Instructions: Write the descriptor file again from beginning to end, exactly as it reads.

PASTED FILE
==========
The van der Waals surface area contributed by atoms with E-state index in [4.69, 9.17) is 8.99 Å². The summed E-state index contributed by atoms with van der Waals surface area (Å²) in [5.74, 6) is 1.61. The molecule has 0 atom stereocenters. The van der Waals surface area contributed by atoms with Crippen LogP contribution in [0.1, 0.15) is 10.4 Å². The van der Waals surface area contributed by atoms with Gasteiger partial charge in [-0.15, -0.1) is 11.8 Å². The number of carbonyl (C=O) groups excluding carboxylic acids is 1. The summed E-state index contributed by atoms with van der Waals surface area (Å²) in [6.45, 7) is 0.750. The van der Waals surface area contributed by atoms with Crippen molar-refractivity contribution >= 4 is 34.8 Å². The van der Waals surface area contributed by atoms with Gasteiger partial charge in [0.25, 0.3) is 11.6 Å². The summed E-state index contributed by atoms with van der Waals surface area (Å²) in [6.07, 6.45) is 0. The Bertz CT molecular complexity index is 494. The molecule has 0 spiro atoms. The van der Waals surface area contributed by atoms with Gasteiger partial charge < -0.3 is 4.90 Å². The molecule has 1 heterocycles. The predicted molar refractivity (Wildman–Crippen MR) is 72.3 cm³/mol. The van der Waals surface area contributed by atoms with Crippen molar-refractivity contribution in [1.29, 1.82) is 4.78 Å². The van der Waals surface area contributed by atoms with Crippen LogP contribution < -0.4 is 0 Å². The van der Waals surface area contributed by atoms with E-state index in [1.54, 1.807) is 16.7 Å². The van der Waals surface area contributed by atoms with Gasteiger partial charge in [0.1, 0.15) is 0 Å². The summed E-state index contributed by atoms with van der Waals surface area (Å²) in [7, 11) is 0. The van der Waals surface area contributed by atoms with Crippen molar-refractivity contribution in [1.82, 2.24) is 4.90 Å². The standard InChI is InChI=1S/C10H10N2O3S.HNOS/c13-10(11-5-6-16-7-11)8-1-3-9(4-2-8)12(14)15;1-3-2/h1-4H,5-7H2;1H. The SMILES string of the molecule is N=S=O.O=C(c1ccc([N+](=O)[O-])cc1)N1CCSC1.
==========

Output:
The van der Waals surface area contributed by atoms with E-state index in [4.69, 9.17) is 8.99 Å². The summed E-state index contributed by atoms with van der Waals surface area (Å²) in [5.74, 6) is 1.61. The molecule has 0 atom stereocenters. The van der Waals surface area contributed by atoms with Crippen LogP contribution in [0.1, 0.15) is 10.4 Å². The van der Waals surface area contributed by atoms with Gasteiger partial charge in [-0.15, -0.1) is 11.8 Å². The number of carbonyl (C=O) groups excluding carboxylic acids is 1. The summed E-state index contributed by atoms with van der Waals surface area (Å²) in [6.45, 7) is 0.750. The van der Waals surface area contributed by atoms with Crippen molar-refractivity contribution >= 4 is 34.8 Å². The van der Waals surface area contributed by atoms with Gasteiger partial charge in [0.25, 0.3) is 11.6 Å². The summed E-state index contributed by atoms with van der Waals surface area (Å²) in [6.07, 6.45) is 0. The Bertz CT molecular complexity index is 494. The molecule has 0 spiro atoms. The van der Waals surface area contributed by atoms with Gasteiger partial charge < -0.3 is 4.90 Å². The molecule has 1 heterocycles. The predicted molar refractivity (Wildman–Crippen MR) is 72.3 cm³/mol. The van der Waals surface area contributed by atoms with Crippen molar-refractivity contribution in [1.29, 1.82) is 4.78 Å². The van der Waals surface area contributed by atoms with Crippen LogP contribution < -0.4 is 0 Å². The van der Waals surface area contributed by atoms with E-state index in [1.54, 1.807) is 16.7 Å². The van der Waals surface area contributed by atoms with Gasteiger partial charge in [0.1, 0.15) is 0 Å². The summed E-state index contributed by atoms with van der Waals surface area (Å²) in [7, 11) is 0. The van der Waals surface area contributed by atoms with Crippen molar-refractivity contribution in [1.82, 2.24) is 4.90 Å². The standard InChI is InChI=1S/C10H10N2O3S.HNOS/c13-10(11-5-6-16-7-11)8-1-3-9(4-2-8)12(14)15;1-3-2/h1-4H,5-7H2;1H. The SMILES string of the molecule is N=S=O.O=C(c1ccc([N+](=O)[O-])cc1)N1CCSC1.